Gridiron: Stories from 100 Years of the National Football League

Seasoned sportswriter Fred Bowen (Speed Demon) celebrates the National Football League's (NFL) centennial anniversary with a rousing look at the organization from its rag-tag start in Canton, Ohio, to its current status as "the most popular sports league in the United States." Through the ups and downs, wins and losses, Bowen deftly chronicles the evolution of an institution that changed the face of U.S. sports.

Bowen breaks the book down into quarters, to mirror a football game. The first quarter kicks off with the NFL's rocky beginnings: no statistics kept, no championship game and no standout star until Red Grange, the Galloping Ghost, joined the Chicago Bears. "People came to see Red Grange but ended up falling in love with this new game--professional football." The following quarters include the birth of the Super Bowl and sudden-death overtime, the first African American MVP and the arrival of the draft. Bowen couples each topic with wonderful nuggets of trivia, like the fact that "a game official had his whistle freeze to his lips" in 1967 during the Green Bay Packers-Dallas Cowboys NFL championship game in Wisconsin, dubbed "The Ice Bowl."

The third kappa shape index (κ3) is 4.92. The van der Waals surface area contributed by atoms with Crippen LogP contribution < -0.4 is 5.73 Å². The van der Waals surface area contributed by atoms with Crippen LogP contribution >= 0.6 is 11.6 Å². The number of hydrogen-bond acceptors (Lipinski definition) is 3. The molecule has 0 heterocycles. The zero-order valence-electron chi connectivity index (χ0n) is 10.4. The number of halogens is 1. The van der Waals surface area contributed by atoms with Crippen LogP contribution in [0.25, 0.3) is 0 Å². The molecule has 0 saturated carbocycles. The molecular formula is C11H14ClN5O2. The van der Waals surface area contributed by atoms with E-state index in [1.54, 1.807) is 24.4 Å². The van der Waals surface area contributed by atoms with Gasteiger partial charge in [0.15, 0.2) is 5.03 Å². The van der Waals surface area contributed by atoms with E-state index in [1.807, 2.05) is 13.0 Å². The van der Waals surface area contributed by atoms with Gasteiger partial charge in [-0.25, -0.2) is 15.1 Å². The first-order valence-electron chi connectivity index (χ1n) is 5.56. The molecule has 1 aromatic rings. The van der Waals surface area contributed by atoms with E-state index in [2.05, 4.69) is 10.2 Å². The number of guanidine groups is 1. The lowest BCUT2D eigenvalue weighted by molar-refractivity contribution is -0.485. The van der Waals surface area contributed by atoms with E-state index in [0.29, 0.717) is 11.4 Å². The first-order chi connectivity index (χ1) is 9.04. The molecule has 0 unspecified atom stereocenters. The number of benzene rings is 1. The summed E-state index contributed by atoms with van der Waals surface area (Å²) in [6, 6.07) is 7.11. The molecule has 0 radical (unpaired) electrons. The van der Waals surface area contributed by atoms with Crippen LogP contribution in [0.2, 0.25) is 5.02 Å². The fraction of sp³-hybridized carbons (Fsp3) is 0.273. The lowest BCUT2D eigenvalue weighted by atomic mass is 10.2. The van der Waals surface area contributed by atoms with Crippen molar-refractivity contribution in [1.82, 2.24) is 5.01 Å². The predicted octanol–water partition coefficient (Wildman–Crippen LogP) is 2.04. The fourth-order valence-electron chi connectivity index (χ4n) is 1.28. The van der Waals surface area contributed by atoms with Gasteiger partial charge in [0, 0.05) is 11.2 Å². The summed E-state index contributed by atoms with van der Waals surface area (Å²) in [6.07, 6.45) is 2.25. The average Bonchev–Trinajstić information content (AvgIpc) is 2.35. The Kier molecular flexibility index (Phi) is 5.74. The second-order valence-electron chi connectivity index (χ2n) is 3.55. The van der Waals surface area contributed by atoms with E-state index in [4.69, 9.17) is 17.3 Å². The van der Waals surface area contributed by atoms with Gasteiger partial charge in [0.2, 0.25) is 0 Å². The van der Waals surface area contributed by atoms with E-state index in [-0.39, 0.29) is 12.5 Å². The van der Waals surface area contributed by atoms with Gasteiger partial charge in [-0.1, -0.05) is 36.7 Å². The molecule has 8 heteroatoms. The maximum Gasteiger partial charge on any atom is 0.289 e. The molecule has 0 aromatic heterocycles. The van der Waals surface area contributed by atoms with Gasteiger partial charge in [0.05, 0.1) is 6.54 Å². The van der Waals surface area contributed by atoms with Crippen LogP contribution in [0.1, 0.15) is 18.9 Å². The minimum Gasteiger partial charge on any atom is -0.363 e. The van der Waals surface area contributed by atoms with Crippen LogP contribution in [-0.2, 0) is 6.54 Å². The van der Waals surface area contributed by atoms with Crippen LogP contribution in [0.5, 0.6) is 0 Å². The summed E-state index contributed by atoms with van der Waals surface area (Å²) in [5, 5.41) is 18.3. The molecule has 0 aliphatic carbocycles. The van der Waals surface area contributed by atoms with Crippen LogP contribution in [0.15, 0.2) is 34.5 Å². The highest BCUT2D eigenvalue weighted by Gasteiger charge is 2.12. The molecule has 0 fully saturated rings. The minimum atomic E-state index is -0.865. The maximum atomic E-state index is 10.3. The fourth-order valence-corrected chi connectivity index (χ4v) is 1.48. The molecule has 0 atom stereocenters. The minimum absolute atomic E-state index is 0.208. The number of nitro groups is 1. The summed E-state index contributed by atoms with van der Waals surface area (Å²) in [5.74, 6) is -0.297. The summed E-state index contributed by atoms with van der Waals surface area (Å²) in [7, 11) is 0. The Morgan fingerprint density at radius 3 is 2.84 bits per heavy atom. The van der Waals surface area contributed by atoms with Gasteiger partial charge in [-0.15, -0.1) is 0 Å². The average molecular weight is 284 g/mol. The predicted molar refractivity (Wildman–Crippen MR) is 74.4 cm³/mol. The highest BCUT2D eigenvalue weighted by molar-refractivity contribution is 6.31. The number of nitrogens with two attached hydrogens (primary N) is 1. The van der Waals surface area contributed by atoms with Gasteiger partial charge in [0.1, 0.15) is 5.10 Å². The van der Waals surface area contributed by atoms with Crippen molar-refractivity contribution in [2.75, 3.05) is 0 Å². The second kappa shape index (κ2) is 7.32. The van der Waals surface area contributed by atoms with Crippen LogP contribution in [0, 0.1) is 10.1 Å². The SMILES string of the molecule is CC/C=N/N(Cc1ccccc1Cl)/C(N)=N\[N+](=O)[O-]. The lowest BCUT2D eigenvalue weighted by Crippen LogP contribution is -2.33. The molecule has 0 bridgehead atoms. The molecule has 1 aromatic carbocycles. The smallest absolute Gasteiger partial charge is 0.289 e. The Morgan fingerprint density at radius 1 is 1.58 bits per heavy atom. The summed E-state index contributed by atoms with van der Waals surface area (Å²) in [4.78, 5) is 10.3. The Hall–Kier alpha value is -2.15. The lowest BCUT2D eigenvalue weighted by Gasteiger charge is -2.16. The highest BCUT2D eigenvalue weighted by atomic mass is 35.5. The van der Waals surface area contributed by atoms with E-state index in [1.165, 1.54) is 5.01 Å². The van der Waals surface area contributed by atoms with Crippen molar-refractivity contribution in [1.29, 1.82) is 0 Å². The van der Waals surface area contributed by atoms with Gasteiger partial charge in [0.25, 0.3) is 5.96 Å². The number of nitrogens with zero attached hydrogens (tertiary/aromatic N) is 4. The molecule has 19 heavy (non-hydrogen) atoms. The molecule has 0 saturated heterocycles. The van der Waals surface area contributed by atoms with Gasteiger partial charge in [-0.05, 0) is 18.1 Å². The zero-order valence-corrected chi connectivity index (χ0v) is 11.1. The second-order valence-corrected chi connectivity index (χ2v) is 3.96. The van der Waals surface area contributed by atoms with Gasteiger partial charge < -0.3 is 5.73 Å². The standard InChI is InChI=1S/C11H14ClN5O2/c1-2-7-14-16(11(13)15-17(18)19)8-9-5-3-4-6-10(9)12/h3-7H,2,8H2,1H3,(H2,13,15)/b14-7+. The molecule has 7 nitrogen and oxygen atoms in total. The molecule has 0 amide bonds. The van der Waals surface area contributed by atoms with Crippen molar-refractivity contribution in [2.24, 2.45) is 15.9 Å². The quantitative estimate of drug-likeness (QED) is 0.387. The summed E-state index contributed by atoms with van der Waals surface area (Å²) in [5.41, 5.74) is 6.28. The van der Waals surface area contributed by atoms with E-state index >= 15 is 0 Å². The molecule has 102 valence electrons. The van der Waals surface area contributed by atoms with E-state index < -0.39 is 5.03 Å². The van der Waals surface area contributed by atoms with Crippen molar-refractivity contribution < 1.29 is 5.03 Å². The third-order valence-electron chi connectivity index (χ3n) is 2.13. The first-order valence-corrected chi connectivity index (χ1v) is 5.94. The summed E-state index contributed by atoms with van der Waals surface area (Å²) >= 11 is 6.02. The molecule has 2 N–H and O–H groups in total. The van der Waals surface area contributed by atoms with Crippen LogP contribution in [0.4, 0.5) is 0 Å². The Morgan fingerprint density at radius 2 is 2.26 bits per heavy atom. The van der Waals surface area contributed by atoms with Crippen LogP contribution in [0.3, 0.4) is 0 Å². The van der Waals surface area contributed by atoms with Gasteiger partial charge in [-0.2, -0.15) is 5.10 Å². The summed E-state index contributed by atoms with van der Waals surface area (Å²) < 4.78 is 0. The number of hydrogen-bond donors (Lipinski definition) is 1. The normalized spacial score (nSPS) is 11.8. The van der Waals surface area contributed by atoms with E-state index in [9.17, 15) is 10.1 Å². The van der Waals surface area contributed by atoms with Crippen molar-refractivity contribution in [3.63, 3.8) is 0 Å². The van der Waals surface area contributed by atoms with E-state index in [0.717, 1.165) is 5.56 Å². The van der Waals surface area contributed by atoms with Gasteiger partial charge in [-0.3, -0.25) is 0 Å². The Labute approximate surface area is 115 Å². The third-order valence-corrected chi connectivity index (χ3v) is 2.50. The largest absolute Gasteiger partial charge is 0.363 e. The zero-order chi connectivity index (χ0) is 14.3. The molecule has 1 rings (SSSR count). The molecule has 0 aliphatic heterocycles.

Accenting Bowen's spirited prose are rich, life-like watercolor illustrations by Coretta Scott King Illustrator Award winner and three-time honoree James E. Ransome (The Creation; The Bell Rang; Before She Was Harriet). He expertly captures action and emotion in his brushstrokes, adding to Bowen's report the way a sports photographer would a newspaper story. This symbiotic pairing pays an enthusiastic, respectful homage to U.S. football's professional league. Sports enthusiasts of any age are sure to find it a winner. --Jen Forbus, freelancer

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